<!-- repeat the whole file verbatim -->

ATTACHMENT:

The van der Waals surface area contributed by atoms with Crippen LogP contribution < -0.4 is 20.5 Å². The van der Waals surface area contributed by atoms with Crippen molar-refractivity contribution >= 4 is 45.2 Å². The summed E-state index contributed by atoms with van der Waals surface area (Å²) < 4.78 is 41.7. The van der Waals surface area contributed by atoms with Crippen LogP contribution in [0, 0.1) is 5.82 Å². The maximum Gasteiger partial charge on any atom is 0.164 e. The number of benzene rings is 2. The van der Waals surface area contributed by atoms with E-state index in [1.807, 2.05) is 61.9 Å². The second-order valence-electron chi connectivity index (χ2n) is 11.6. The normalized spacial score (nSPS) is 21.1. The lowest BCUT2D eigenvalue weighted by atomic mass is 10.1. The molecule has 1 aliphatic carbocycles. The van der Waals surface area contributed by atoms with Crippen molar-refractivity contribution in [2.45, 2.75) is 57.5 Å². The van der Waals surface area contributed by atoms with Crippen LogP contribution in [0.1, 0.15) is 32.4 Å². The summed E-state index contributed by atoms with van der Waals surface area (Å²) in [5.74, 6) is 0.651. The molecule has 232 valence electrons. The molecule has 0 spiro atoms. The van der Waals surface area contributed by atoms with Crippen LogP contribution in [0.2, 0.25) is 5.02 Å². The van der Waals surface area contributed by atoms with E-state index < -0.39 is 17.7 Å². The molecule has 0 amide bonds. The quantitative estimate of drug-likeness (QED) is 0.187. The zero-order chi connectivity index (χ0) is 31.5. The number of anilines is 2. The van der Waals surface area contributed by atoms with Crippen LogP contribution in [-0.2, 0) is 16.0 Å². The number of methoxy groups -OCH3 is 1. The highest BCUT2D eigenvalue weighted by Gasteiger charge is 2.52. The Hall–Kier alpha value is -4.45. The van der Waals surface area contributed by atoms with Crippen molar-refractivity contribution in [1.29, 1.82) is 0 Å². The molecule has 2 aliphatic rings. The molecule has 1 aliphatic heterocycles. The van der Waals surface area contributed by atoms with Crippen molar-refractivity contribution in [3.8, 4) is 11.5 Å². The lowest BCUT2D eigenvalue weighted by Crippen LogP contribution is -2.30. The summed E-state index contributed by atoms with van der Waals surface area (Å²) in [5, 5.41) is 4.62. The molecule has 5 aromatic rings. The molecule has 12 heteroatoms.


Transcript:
The van der Waals surface area contributed by atoms with Crippen LogP contribution < -0.4 is 20.5 Å². The van der Waals surface area contributed by atoms with Crippen molar-refractivity contribution >= 4 is 45.2 Å². The summed E-state index contributed by atoms with van der Waals surface area (Å²) < 4.78 is 41.7. The van der Waals surface area contributed by atoms with Crippen LogP contribution in [0, 0.1) is 5.82 Å². The maximum Gasteiger partial charge on any atom is 0.164 e. The number of benzene rings is 2. The van der Waals surface area contributed by atoms with E-state index in [1.807, 2.05) is 61.9 Å². The second-order valence-electron chi connectivity index (χ2n) is 11.6. The normalized spacial score (nSPS) is 21.1. The lowest BCUT2D eigenvalue weighted by atomic mass is 10.1. The molecule has 1 aliphatic carbocycles. The van der Waals surface area contributed by atoms with Crippen molar-refractivity contribution in [2.45, 2.75) is 57.5 Å². The van der Waals surface area contributed by atoms with Crippen LogP contribution in [0.1, 0.15) is 32.4 Å². The summed E-state index contributed by atoms with van der Waals surface area (Å²) in [5.74, 6) is 0.651. The molecule has 232 valence electrons. The molecule has 0 spiro atoms. The van der Waals surface area contributed by atoms with Crippen LogP contribution in [0.2, 0.25) is 5.02 Å². The van der Waals surface area contributed by atoms with E-state index < -0.39 is 17.7 Å². The molecule has 0 amide bonds. The quantitative estimate of drug-likeness (QED) is 0.187. The zero-order chi connectivity index (χ0) is 31.5. The number of anilines is 2. The van der Waals surface area contributed by atoms with Crippen LogP contribution in [-0.2, 0) is 16.0 Å². The number of methoxy groups -OCH3 is 1. The highest BCUT2D eigenvalue weighted by Gasteiger charge is 2.52. The Hall–Kier alpha value is -4.45. The van der Waals surface area contributed by atoms with Crippen molar-refractivity contribution in [1.29, 1.82) is 0 Å². The molecule has 2 aliphatic rings. The molecule has 1 aliphatic heterocycles. The van der Waals surface area contributed by atoms with Crippen molar-refractivity contribution in [3.8, 4) is 11.5 Å². The lowest BCUT2D eigenvalue weighted by Crippen LogP contribution is -2.30. The summed E-state index contributed by atoms with van der Waals surface area (Å²) in [5, 5.41) is 4.62. The molecule has 5 aromatic rings. The molecule has 12 heteroatoms.